Writing out a will is an important step in protecting your family and the legacy you leave behind. A will is a legal document outlining what you would like to happen to your property and assets upon your death. It’s recommended that everyone over the age of 18 take the time to create a will, but that’s especially true if you have dependents, significant savings, investments, or other assets like property. Regardless, having a place like Pillar to organize legal documents is so important in beginning the will creation process.
If you don’t have a will, the state where you reside will decide where your belongings go in a process called probate, which can be lengthy, messy, and costly. Usually all three. In the end, assets usually go to your surviving spouse or other close relatives. Your property is still subject to probate under a will, but if you’ve been thorough with the estate planning process, probate tends to be much quicker and cleaner.
Read more about how trusts can help you avoid probate
But not all wills are the same and this is especially true when it comes to trusts and other similar legal documents. Many people ask, “What is the difference between a will and a trust?” And depending on your unique circumstances, one type of will or trust may better fit your needs than another. Here’s a quick guide to the four basic types of wills and when you might want to use each one.
What are the 4 Types of Wills?
The four most common wills include:
- Simple wills
- Testamentary trusts
- Joint (or Mutual) wills
- Living wills
What is in a Simple Will?
Simple wills are free from lots of complicated clauses and conditions, but can still be quite strong in their own right. Key components of a simple will include:
- Designating an executor (a person responsible for ensuring your wishes are followed)
- Naming guardians for a minor child, pet, or dependent.
- Instructions for how property and assets should be distributed.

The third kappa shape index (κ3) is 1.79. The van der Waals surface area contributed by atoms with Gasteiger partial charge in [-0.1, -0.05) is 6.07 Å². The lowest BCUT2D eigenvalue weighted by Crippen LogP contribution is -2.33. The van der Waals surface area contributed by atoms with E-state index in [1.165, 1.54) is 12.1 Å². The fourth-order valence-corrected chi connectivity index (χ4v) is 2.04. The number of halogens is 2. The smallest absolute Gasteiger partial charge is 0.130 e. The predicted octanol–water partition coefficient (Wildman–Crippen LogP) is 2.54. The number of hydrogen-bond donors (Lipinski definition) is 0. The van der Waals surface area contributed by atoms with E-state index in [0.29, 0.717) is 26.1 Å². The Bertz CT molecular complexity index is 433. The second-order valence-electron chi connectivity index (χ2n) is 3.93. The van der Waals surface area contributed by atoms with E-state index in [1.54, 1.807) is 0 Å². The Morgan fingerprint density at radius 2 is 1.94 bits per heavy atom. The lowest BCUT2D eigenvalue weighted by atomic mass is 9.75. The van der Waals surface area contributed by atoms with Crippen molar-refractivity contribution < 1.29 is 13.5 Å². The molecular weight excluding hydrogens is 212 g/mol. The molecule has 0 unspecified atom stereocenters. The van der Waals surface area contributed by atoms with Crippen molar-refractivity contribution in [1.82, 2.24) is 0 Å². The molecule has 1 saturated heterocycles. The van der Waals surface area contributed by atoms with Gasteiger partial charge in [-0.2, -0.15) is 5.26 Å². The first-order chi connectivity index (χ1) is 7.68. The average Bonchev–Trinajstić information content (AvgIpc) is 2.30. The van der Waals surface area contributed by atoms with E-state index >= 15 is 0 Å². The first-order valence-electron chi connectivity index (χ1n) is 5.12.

Simple wills can be effective for individuals with small, or uncomplicated estates. You can even figure out how to prepare a will on your own with just a little guidance. But if you’re someone with a larger or more complex estate, you may also want to learn how a trust—as well as a will—can help protect and distribute your assets in accordance with your wishes.
What is a Testamentary Trust Will?
Testamentary trust wills are not actually trusts, not in the way that most trusts work. That’s because these trusts aren’t actually formed until you die. Sometimes referred to as “will trusts”, or “trust under wills”, these documents are used to direct how you would like your assets distributed upon your passing.
Unlike typical trusts, testamentary trust wills won’t keep your estate out of probate court, but they do offer more direction than other wills over how assets are dispersed. Testamentary trust wills can be helpful in cases in which care for minor children or dependent adults must be set up over a long period of time.
What is a Joint Will or Mutual WIll?
A joint will is a single document that allows a married couple to make each other beneficiaries of their entire estate when one passes away. Their children then become the final beneficiaries after both parents have passed. It’s important to realize that when the first spouse passes away, a joint will automatically become irrevocable, meaning it can never be changed.
Joint wills are similar to mutual wills, however, mutual wills are two separate documents and therefore have more flexibility. Most couples find that mutual wills better meet their needs.
What is a Living Will?
A living will is different from a last will and testament. Living wills, sometimes called advance directives, are intended for end-of-life planning as it pertains to health care, not your assets.
Living wills specify your wishes for what types of healthcare you would like to consider should you become incapacitated and unable to speak for yourself. These legal documents also designate a person who can make decisions for you. And unlike traditional wills, living wills expire upon your death. Living wills vary by state, so be sure to find one specific to your medical wishes.